I’ve made two skirts in the run of my crocheting. One was the Spiderweb Skirt, which is a beautiful pattern, and the other was a pencil skirt that came out slightly wrong. I love the idea of using crochet to make clothes, and I’ve been trying for a couple of weeks to figure out the easiest way to make a skirt that doesn’t require constant measuring and re-measuring of my dimensions.

Then, it hit me: Change direction.

Let me give you the visual aid before I explain:


Using a bit of worsted weight cotton I had lying around, I crocheted a couple of tiny mock-ups of what I wanted. The waistband is worked straight across, like you would work the edge of a blanket or another square object. The length of the skirt was worked in columns, which each column ending by slip stitching into the next stitch in the waistband. The skirt on the upper left was worked by making columns of regular single crochet while the skirt on the bottom right was worked as columns of back stitch single crochet. It looks like, if I’m looking for a more flared design, that I want to backstitch.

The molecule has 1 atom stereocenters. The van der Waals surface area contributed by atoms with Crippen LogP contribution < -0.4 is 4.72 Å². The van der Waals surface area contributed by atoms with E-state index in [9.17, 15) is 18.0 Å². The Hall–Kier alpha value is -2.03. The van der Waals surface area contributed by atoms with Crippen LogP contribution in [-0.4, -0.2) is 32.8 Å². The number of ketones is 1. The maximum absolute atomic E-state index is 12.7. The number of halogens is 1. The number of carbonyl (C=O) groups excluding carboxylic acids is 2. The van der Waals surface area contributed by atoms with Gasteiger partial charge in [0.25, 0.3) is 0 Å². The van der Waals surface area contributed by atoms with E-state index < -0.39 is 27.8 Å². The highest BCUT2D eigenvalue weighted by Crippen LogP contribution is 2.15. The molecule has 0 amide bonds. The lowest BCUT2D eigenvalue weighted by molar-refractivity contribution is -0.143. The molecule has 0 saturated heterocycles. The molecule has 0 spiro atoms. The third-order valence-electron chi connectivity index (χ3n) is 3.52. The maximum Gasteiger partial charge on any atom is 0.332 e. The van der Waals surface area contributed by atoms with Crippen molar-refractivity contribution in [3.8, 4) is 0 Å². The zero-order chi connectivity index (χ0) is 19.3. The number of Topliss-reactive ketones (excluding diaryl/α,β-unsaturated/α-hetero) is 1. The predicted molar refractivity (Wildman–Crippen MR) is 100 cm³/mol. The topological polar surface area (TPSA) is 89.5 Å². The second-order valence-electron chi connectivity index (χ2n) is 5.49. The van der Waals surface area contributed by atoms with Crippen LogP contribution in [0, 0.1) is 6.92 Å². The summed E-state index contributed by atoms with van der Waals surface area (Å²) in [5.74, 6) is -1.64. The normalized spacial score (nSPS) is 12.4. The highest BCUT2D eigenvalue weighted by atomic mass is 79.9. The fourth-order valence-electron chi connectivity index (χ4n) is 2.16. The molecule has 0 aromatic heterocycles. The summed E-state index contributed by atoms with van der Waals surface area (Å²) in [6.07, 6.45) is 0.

The question now is how the whole kit’s going to look when worked in the round. I haven’t done the mock-up of that yet, but I’m hoping results will be good. I like the idea of working a skirt as a series of columns, as I think it’ll give a much nicer sillouhette, given that vertical stripes are more flattering than horizontal for the most part.